Head circumference is measured serially using the occipitofrontal circumference. The average head circumference at birth is 35 cm and increases to 47 cm by 1 year of age.25 Microcephaly is defined as a head circumference that falls below two standard deviations from the mean, and is suggestive of central nervous system abnormalities including congenital infections, anoxic encephalopathy, or a degenerative disorder. Macrocephaly, defined as a head circumference greater than two standard deviations above the mean, can be associated with hydrocephalus, a metabolic disease, or the presence of a mass and requires further evaluation. Approximately 50% of macrocephaly in children is familial. Parental head size should be plotted on adult growth charts. A child with an isolated large head, no developmental delays, and a parent with a large head is probably normal.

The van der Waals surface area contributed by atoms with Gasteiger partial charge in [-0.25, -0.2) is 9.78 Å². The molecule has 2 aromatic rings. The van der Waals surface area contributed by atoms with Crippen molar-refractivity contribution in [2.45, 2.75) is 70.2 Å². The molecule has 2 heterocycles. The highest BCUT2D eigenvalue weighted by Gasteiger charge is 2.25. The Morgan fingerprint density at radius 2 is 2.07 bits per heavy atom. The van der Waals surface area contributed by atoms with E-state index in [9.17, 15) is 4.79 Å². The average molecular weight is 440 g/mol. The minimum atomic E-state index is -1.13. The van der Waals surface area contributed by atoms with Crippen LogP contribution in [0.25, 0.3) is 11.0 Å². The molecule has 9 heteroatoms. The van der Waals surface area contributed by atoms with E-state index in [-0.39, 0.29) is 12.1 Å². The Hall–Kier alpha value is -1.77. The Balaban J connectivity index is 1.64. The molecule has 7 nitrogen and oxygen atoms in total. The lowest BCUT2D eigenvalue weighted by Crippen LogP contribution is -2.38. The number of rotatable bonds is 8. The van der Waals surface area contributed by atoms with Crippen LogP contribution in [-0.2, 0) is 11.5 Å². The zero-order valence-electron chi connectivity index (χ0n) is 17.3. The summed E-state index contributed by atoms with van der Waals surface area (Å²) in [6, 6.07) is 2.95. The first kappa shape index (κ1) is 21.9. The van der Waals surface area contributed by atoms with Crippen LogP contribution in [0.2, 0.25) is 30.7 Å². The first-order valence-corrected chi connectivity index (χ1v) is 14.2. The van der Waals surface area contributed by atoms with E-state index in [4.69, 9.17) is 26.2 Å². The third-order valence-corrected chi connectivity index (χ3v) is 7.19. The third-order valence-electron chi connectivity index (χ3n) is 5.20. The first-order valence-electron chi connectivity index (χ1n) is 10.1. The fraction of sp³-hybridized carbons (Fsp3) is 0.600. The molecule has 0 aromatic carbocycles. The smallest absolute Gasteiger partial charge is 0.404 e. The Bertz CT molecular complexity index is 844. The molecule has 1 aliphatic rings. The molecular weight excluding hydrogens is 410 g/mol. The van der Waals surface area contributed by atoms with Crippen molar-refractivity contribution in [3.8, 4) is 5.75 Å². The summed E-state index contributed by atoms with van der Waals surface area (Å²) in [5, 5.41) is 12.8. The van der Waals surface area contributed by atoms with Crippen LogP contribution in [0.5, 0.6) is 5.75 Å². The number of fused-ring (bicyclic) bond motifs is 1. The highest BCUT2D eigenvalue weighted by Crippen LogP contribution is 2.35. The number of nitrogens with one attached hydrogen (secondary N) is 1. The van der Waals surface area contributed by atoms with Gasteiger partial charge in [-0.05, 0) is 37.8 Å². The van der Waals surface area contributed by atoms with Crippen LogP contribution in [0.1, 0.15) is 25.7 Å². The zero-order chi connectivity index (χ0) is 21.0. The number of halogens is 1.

The average height of a newborn is 50 cm, increasing by 50% at 1 year of age and doubling by 4 years.25 An estimate of adult height is obtained by doubling the child’s height at age 2 years. Many genetic syndromes are associated with short stature, including Down and Turner syndromes. Birth weight is influenced by multiple parameters and includes parental size, nutrition, gender, genetics, gestation and health of the baby. The average full-term child in the United States has a birth weight of 3400 g. Birth weight should double by 5 months of age and triple by 1 year of age. Deviations from normal weight should alert the provider to potential health-related problems that need to be investigated.